ASCO’s second recommendation in this category is against the routine use of highly effective but expenscive anti-emetogenic drugs in patients receiving low or moderately emetogenic chemotherapy. Highly effective prophylactic antiemetic regimens have been established, and their use endorsed for primary prevention with specific regimens. However, these drugs have side effects such as constipation, and they are expensive. Liberal use of highly effective antiemetic drugs is likely to yield marginal benefit in most patients and may not outweigh associated costs and risks.27
ASH’s two recommendations in the category of supportive care both involve transfusion, which is a common supportive practice whose application extends into the management of benign and malignant disease. Dramatic strides have been made to mitigate the risks of transfusion associated infection — most notably viral hepatitis and the human immunodeficiency virus — and have contributed to the perception of the safety of blood transfusion. However, transfusion is not risk free. It is associated with important complications including transfusion-associated volume overload, transfusion-associated lung injury (TRALI), ABO reactions, and allo-immunization. A large body of literature suggests that patient outcomes are the same or better when restrictive transfusion strategies are employed rather than liberal strategies.28-32 Thus, ASH recommends judicious red cell transfusion, such that the minimum number of units required to restore a safe and asymptomatic degree of anemia are prescribed.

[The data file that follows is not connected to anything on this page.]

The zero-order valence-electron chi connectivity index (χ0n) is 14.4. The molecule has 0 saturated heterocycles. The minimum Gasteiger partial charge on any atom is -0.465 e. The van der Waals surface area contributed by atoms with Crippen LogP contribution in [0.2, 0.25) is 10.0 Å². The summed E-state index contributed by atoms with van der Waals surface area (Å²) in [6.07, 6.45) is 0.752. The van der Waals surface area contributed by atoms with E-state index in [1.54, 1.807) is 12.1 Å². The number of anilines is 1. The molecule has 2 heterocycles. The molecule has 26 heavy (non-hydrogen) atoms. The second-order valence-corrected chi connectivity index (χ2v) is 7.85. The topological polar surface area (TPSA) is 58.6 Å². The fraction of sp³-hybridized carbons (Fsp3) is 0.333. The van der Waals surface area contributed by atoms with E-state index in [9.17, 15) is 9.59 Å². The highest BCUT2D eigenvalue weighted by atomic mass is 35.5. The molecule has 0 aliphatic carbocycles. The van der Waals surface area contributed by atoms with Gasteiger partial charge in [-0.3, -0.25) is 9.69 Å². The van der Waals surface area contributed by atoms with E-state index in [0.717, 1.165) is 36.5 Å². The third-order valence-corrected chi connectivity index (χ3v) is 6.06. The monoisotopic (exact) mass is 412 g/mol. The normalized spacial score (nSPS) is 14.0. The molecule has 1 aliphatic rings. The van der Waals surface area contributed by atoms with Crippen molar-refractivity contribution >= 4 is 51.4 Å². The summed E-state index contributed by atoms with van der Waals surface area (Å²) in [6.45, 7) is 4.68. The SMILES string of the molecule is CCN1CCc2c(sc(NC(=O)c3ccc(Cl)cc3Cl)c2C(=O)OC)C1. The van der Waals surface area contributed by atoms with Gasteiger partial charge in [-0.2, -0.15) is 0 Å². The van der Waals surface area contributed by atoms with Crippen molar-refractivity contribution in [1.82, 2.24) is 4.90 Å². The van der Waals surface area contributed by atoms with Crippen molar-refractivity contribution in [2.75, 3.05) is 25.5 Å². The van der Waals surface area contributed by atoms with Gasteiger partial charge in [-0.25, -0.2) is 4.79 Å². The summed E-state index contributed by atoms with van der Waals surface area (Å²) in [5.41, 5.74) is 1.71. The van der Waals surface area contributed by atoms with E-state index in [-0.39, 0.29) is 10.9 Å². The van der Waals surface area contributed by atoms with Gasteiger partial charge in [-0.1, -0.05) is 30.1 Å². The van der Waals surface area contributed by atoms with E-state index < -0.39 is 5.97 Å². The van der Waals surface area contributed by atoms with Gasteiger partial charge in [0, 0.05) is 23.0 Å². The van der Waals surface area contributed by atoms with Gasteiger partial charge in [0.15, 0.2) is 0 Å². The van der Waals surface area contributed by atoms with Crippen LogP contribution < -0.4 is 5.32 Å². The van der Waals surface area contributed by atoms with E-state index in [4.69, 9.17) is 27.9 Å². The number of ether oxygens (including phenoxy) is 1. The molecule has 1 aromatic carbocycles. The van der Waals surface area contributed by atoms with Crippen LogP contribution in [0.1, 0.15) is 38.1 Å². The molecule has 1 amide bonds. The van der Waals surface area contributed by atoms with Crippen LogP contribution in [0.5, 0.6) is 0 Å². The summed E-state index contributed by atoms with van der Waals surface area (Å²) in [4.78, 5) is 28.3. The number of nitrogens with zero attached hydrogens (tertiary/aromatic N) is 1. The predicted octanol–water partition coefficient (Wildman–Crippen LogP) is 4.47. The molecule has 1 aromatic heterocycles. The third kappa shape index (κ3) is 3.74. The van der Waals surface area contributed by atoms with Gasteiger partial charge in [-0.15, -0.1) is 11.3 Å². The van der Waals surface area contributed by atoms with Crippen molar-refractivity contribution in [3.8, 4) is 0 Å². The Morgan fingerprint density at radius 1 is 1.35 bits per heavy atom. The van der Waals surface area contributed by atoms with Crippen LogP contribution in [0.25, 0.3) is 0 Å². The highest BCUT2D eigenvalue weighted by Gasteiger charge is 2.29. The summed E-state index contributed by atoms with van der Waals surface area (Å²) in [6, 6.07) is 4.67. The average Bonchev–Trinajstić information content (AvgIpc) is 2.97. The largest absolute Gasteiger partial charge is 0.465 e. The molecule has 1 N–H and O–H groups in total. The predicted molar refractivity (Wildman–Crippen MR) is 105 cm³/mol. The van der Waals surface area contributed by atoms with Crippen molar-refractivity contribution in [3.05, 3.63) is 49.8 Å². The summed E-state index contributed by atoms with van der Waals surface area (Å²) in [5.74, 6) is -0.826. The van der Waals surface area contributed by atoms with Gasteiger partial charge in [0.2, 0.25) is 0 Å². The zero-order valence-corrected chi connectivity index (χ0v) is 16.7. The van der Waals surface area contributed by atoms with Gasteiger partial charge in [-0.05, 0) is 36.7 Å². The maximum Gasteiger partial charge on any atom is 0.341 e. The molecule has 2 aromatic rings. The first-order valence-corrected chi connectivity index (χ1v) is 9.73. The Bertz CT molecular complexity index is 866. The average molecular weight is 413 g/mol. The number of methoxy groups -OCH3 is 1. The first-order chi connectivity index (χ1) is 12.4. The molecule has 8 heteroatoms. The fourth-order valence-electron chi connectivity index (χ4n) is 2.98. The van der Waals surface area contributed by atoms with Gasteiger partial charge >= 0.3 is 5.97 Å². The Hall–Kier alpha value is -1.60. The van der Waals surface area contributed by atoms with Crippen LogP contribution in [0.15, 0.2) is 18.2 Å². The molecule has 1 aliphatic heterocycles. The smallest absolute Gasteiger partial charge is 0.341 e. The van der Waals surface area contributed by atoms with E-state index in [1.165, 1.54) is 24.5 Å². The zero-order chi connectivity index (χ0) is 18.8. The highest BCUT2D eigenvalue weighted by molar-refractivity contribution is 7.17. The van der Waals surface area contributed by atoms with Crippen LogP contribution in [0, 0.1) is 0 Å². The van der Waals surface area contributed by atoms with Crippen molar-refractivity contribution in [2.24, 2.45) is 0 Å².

In patients with sickle cell disease (SCD), ASH recommends against the routine use of red cell transfusions for chronic anemia or uncomplicated pain episodes where no improvements in clinical outcome have been demonstrated with transfusion. Transfusion-associated cardiac overload, acute lung injury, allergic or febrile reactions, iron overload, and acute or delayed immune-mediated hemolytic transfusion reactions are of special concern in patients with SCD due to their high lifetime need for transfusion and to the fact that they frequently express minor red cell antigens that are less common in the donation pool.33,34 It should be appreciated that transfusion medicine is an area where practice can be uniquely impactful. As a therapeutic realm relevant to generalists and other specialists, transfusion poses an opportunity, and possibly a responsibility, to educate colleagues and lead by example.

Cancer Staging and Posttreatment Surveillance

A number of ASCO and ASH Choosing Wisely recommendations deal with staging tests and posttreatment surveillance with imaging. For example, ASH recommends that patients with early-stage chronic lymphocytic leukemia (CLL) without an indication for treatment should not routinely undergo staging computed tomography (CT) scans. Unlike in lymphoma, CLL can be staged and prognosticated with a clinical exam and lab work. Thus, in early-stage disease, scans do not guide or alter management, are not necessary for prognostication, and have never demonstrated the ability to improve outcomes.
Similarly, ASCO recommends that patients with early-stage prostate or breast cancers should not undergo positron emission tomography (PET), CT, or radionuclide bone scans as part of staging assessments.35 As with CLL, such additional testing does not aid with either prognostication or management of most patients with early-stage breast and prostate cancer.